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Drowsy eyes waiting for sleep. There is a man hanging from the roof. A death with the beauty of a small waterfall pouring down a jagged peak. A comedy is performed by an old monkey. His image has been printed on postcards to sell to tourists.

Death has no gender. The entire body is bound with musical strings. Testimonies are taped all over the hallway. A few words clump their heads together, ancient characters hobnobbing with complicated constructions erected by absent-minded individuals. The grammar of those who believe that, after a night’s sleep, they will wake up mute.

Between the green and red signals, the streets coagulate. At the intersection of Great Vietnam, a project gives its death notice. Next to a pile of broken bricks: garbage, animal carcasses and strewn humanity.

A horn shrieks. The crowd surges, screaming: “Kill! Kill! Kill!” A saxophone soloist suffers a stroke in the middle of Castaways. The stage turns 180 degrees. The MC smiles, apologizes for the technical glitch. A jazz singer sings Spring On The Steps, ass swaying, breasts heaving.

The reason for the calamity is determined by the sharp nose of a rabid dog.

From “Revolving Stage” by Nguyen Quoc Chanh translated by Linh Dinh

Nguyen Quoc Chanh’s difficult poems have attracted readers throughout the world, establishing a reputation among those who most care for progress in Vietnamese literature, believing that its relevance to the present offers hope for the future. In this collection of translations and interviews we seek to bring his poetry to an audience in English.

The poems of Nguyen Quoc Chanh are difficult in the sense that they are not easy to paraphrase. “In the legends of dry springs there are the pebbles’ intonations.” What does that mean? “The reason for the calamity is determined by the sharp nose of a rabid dog.”

What could that possibly mean? You may say, well it means something to me. Undoubtedly, the first quotation means something to Mong Lan, who translated it, and the second one means something to its translator Linh Dinh.

These distinguished Vietnamese American writers would not spend their time and attention on nonsense. The sense they are attending to in translating Nguyen Quoc Chanh is a deliberate attack on the common sense of Viet Nam and rest of the modern world.

Nguyen Quoc Chanh declares himself a surrealist, a purposeful member of a movement across the arts and around the globe that is getting to be one hundred years old. Surrealism remains new because it talks nonsense to draw the reader’s attention to the present, to right now, to the rumbling body and ramshackle mind in which each of us negotiates an unjust world.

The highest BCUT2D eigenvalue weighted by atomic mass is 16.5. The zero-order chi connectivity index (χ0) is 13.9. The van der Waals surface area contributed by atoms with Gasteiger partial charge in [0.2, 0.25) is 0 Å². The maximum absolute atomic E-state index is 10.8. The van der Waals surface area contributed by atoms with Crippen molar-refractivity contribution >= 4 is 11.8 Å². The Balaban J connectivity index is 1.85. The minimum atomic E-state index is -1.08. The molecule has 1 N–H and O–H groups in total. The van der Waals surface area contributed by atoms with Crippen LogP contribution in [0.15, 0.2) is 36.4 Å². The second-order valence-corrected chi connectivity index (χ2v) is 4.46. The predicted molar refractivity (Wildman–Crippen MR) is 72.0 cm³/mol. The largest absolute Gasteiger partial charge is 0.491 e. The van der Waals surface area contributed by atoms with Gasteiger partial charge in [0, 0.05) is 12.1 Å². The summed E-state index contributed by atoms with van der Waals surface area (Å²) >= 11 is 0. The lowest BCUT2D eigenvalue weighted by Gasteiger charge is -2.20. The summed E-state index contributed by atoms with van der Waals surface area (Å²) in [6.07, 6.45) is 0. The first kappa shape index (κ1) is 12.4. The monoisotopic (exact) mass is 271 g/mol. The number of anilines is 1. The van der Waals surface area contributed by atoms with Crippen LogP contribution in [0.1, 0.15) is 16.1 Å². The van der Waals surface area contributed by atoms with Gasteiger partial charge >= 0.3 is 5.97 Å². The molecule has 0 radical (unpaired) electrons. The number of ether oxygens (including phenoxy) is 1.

Hitler and Mao and Stalin all detested surrealism and oppressed surrealists brutally with murder and the camps. An unfunny irony of the twentieth century is that Viet Nam, of all the socialist countries right and left, embraced surrealism as an official style.

They did this in recognition of their allies, the celebrated surrealists of the Communist Party of France. So Ha Noi has oppressed dissent among its surrealists mildly. Consider the example of one of the forebears Nguyen Quoc Chanh speaks of in his interview with Linh Dinh.

Tran Dan of Ha Noi was a young poet who set down his surrealist magazine to join the revolution in 1945 as a sloganeer. When he tried to return to his art after the victory over the French in 1954, embracing art led by artists for the sake of art, his Party simply shut Tran Dan down and never let him publish again.

In the 1990s, during a period of tolerance, the painter Tran Vu showed a series of paintings at a Ha Noi gallery of his father Tran Dan as a large soulful man cramped in a small dull room. About the same time, Vietnamese authorities let Nguyen Quoc Chanh publish two books, but since then he has been quietly shut out of the magazines and publishing houses.

In his interview with young Saigon poet Ly Doi, Nguyen Quoc Chanh explains his situation in specific terms, about the words that are not allowed at the government monopoly publishing houses, and those that are required. You may speak of hair, but not of pubic hair; you must speak of Uncle and never of uncle, to show respect to Ho Chi Minh.

No matter. Nguyen Quoc Chanh and Ly Doi are both thriving as artists, publishing their poems themselves by photocopy in Saigon and posting them at the great global Vietnamese websites for literature and critical thought, critic Nguyen Hung Quoc’s Tienve from Australia, and author Pham Thi Hoai’s Talawas from Germany.

These now are the homes of Nguyen Quoc Chanh, where he is living the rebirth of the wide-open literary culture of the Republic of Viet Nam which flourished in Saigon from 1954 to 1975. Nguyen Quoc Chanh picked through the remains of this world in the flea markets on the sidewalks of Saigon as a college student and soldier.

A picker in the rag and bone shop of literary history, a bricoleur, a self-taught surrealist of the unofficial strain, Nguyen Quoc Chanh recently discovered that he is as well a postmodernist, when at the turn into the new century he met such visiting cosmopolitans as Linh Dinh. Whatever you call him he remains a man of our times, delivering the eternal message of surrealism:

Who do you think you are anyways? Where are you? What do these poems mean? We present fifteen poems by Nguyen Quoc Chanh selected and translated by Mong Lan and Linh Dinh, with interviews by Linh Dinh and Ly Doi and a bibliography to assist your reading.